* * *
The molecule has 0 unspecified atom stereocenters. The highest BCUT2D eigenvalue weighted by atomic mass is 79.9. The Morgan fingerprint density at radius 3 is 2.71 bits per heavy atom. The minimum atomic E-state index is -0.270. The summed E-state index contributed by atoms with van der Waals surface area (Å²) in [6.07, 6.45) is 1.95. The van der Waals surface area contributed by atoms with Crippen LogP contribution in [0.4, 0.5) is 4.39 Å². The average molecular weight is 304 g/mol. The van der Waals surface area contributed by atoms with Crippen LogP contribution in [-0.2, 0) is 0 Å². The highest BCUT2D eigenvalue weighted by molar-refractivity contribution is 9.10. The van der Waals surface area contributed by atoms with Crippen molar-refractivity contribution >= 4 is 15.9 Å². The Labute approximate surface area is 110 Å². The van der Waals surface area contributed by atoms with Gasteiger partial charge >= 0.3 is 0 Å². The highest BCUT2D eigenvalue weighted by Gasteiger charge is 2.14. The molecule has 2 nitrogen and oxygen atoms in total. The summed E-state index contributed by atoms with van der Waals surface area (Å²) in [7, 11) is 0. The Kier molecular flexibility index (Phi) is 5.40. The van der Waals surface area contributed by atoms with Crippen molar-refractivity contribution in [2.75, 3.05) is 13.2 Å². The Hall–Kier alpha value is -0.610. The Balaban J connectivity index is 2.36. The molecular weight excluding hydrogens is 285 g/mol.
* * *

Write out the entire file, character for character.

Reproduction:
The molecule has 0 unspecified atom stereocenters. The highest BCUT2D eigenvalue weighted by atomic mass is 79.9. The Morgan fingerprint density at radius 3 is 2.71 bits per heavy atom. The minimum atomic E-state index is -0.270. The summed E-state index contributed by atoms with van der Waals surface area (Å²) in [6.07, 6.45) is 1.95. The van der Waals surface area contributed by atoms with Crippen LogP contribution in [0.4, 0.5) is 4.39 Å². The average molecular weight is 304 g/mol. The van der Waals surface area contributed by atoms with Crippen LogP contribution in [-0.2, 0) is 0 Å². The highest BCUT2D eigenvalue weighted by molar-refractivity contribution is 9.10. The van der Waals surface area contributed by atoms with Crippen molar-refractivity contribution >= 4 is 15.9 Å². The Labute approximate surface area is 110 Å². The van der Waals surface area contributed by atoms with Gasteiger partial charge >= 0.3 is 0 Å². The highest BCUT2D eigenvalue weighted by Gasteiger charge is 2.14. The molecule has 2 nitrogen and oxygen atoms in total. The summed E-state index contributed by atoms with van der Waals surface area (Å²) in [7, 11) is 0. The Kier molecular flexibility index (Phi) is 5.40. The van der Waals surface area contributed by atoms with Crippen molar-refractivity contribution in [2.75, 3.05) is 13.2 Å². The Hall–Kier alpha value is -0.610. The Balaban J connectivity index is 2.36. The molecular weight excluding hydrogens is 285 g/mol.